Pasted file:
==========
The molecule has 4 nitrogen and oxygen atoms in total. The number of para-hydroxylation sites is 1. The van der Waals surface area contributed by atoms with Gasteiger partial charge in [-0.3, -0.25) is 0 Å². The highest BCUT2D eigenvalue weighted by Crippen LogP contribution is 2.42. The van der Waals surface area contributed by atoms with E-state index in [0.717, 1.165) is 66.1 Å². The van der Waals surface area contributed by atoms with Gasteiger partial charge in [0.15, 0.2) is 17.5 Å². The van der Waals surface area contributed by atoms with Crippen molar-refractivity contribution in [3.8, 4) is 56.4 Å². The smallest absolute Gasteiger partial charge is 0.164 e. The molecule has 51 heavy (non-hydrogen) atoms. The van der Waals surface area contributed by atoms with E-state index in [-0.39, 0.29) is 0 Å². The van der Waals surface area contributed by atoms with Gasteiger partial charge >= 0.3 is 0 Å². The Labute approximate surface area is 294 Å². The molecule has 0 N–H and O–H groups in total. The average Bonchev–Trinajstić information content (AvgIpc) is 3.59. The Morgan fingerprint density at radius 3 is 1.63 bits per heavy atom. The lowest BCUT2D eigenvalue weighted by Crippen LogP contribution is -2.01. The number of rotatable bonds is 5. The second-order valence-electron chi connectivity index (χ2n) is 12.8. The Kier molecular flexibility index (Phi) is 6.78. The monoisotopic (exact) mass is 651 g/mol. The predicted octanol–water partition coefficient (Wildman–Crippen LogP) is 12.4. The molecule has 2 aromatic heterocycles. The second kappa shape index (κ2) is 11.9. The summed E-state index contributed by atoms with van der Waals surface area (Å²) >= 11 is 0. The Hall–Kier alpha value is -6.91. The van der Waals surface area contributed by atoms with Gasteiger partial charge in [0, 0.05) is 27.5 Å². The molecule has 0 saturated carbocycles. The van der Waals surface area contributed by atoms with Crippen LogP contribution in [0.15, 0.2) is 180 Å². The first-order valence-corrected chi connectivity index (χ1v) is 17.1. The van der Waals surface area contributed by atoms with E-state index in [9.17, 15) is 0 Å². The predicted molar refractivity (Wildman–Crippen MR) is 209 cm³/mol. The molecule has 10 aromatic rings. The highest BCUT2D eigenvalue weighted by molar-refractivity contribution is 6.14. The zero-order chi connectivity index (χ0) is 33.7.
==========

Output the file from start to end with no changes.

The molecule has 4 nitrogen and oxygen atoms in total. The number of para-hydroxylation sites is 1. The van der Waals surface area contributed by atoms with Gasteiger partial charge in [-0.3, -0.25) is 0 Å². The highest BCUT2D eigenvalue weighted by Crippen LogP contribution is 2.42. The van der Waals surface area contributed by atoms with E-state index in [0.717, 1.165) is 66.1 Å². The van der Waals surface area contributed by atoms with Gasteiger partial charge in [0.15, 0.2) is 17.5 Å². The van der Waals surface area contributed by atoms with Crippen molar-refractivity contribution in [3.8, 4) is 56.4 Å². The smallest absolute Gasteiger partial charge is 0.164 e. The molecule has 51 heavy (non-hydrogen) atoms. The van der Waals surface area contributed by atoms with E-state index in [-0.39, 0.29) is 0 Å². The van der Waals surface area contributed by atoms with Gasteiger partial charge >= 0.3 is 0 Å². The Labute approximate surface area is 294 Å². The molecule has 0 N–H and O–H groups in total. The average Bonchev–Trinajstić information content (AvgIpc) is 3.59. The Morgan fingerprint density at radius 3 is 1.63 bits per heavy atom. The lowest BCUT2D eigenvalue weighted by Crippen LogP contribution is -2.01. The number of rotatable bonds is 5. The second-order valence-electron chi connectivity index (χ2n) is 12.8. The Kier molecular flexibility index (Phi) is 6.78. The monoisotopic (exact) mass is 651 g/mol. The predicted octanol–water partition coefficient (Wildman–Crippen LogP) is 12.4. The molecule has 2 aromatic heterocycles. The second kappa shape index (κ2) is 11.9. The summed E-state index contributed by atoms with van der Waals surface area (Å²) >= 11 is 0. The Hall–Kier alpha value is -6.91. The van der Waals surface area contributed by atoms with Gasteiger partial charge in [0, 0.05) is 27.5 Å². The molecule has 0 saturated carbocycles. The van der Waals surface area contributed by atoms with Crippen LogP contribution in [0.15, 0.2) is 180 Å². The first-order valence-corrected chi connectivity index (χ1v) is 17.1. The van der Waals surface area contributed by atoms with E-state index in [9.17, 15) is 0 Å². The predicted molar refractivity (Wildman–Crippen MR) is 209 cm³/mol. The molecule has 10 aromatic rings. The highest BCUT2D eigenvalue weighted by molar-refractivity contribution is 6.14. The zero-order chi connectivity index (χ0) is 33.7.